The less complex wireless hardware in the devices means simpler modem and RF front end architectures, while the reduced number of antennas and less MIMO allows lower device costs. Fewer duplexers, amplifiers, and filters can also greatly simplify the component count of RedCap devices.

With reduced hardware requirements and lower costs, we should expect to see many new 5G devices and use cases in the next few years and there may even be much lower cost 5G smart phones based on RedCap.

RedCap compared to 5G and LTE

Looking at the Table below which shows how RedCap reduces device complexity and required features, we can get an overview of how the RedCap requirements compare to 5G minimum UE requirements and to LTE.

Some of the highlights include:


Maximum of 20 MHz in FR1 and 100 MHz in FR2 will achieve reduced power consumption and lower cost components – however, they will not achieve the high data rates of full NR devices.


- SA networks are the only ones for RedCap devices to support. This means there is no 2G/3G/4G connectivity requiring complex RF hardware, thus lowering power consumption and size.

- NR smart phones typically must support dozens of frequency bands for global use. RedCap devices will be designed for specific use cases, which can be stationary locations.

- However, these two points can be a drawback until SA network deployment grows. Inherent NR capabilities such as Sub- Carrier Spacing (SCS) do lower the latency.


Up to two receive antennas can be designed into RedCap devices, much lower than the 4x4 requirements in NR smart phones. This can limit coverage as MIMO can be used to increase downlink performance.

Maximum TX power:

Lower TX levels than NR smart phones will reduce power consumption, allowing for smaller batteries and giving lower cost. However, this can cause reduction of coverage at the cell edge.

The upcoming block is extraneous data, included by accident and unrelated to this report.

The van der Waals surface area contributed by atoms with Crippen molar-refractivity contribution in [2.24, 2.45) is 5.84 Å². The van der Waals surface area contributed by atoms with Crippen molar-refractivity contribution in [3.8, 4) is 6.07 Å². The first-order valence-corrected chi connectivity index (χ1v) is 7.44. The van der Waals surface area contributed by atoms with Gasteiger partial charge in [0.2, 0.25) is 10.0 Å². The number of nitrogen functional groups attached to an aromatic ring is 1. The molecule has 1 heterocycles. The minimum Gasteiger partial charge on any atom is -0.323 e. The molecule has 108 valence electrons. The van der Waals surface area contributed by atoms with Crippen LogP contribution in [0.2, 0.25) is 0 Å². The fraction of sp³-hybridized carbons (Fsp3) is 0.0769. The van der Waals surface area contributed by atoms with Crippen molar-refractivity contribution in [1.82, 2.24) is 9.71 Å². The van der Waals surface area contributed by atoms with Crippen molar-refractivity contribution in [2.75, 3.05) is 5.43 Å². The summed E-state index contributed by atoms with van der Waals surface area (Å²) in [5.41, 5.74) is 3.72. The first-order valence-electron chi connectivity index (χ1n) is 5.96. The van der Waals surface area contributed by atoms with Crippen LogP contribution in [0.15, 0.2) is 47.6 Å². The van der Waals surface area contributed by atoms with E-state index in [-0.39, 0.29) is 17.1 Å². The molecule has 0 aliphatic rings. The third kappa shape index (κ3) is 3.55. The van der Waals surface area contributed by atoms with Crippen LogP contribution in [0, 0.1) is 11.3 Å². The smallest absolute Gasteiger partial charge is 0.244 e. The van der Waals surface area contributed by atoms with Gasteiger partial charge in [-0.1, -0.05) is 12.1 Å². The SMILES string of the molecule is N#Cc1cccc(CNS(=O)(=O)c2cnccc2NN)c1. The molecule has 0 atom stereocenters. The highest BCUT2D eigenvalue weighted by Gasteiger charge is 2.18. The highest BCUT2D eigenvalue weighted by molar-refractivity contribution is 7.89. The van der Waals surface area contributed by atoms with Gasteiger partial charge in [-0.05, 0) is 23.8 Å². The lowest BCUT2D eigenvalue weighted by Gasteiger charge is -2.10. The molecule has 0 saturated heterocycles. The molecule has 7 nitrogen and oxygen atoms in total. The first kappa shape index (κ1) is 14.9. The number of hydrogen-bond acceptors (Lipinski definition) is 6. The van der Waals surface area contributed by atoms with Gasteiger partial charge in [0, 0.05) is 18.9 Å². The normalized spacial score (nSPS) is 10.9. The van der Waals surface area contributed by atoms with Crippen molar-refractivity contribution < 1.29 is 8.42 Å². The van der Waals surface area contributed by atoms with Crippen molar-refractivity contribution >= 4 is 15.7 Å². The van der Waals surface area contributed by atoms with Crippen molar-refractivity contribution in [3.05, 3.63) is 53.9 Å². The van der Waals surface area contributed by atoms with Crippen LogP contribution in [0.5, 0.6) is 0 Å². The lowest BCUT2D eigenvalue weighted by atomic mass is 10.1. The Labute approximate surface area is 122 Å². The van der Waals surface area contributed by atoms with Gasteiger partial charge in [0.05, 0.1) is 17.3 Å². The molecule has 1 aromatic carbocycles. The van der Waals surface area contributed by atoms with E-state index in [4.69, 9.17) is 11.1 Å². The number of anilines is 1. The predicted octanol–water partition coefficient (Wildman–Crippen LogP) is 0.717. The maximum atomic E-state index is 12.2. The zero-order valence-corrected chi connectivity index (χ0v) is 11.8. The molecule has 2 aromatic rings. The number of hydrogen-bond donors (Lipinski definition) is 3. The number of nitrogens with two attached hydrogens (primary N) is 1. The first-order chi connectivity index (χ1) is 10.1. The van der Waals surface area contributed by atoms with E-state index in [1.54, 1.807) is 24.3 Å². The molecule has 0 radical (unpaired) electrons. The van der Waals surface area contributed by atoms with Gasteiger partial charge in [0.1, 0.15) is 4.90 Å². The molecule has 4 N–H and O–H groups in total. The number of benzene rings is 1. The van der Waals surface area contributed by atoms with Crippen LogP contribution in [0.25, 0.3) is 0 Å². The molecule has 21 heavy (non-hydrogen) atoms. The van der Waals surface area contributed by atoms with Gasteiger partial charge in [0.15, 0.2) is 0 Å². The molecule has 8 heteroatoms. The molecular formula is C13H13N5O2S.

Carrier Aggregation (CA):

No support for CA means a RedCap device only needs to use one frequency channel at a time. This will lower energy consumption, cost and size.

Current and future developments

RedCap specifications were included in 3GPP Rel-17 and finalised in June of 2022 and it will take around a year for modems and RF front ends to arrive.

Eventually, modules and end devices will take another year or less, so we should expect to see some of the first RedCap devices to appear around the end of 2023 to the middle of 2024, depending on the level of complexity and integration of the RedCap device. This is timely, as global operators will continually be deploying 5G SA networks over the next several years.

Rel-17 RedCap has only started the process of reducing complexity to lower cost and increase battery life and there remains much to be done. 3GPP has started studying items for RedCap Rel-18 (NR Advanced), with this RedCap Phase 2 planned for initial release in early 2024.

Some of the features under study include:

  • Sidelink – direct 5G device to device communication.
  • Positioning – better location for accuracy applications.
  • Unlicensed Band – availability of shared spectrum.
  • Multicast & Broadcast (MBS) – point to multi-point services.
  • RedCap device types – classification of RedCap devices.

RedCap clearly has an exciting future and we can expect additional use cases to be defined that will address challenges such as drones, power grids, robotics, industrial, transportation, asset tracking, AGVs, and many more.

Author details: Brian Davis, Technology Strategy Manager, Anritsu Corporation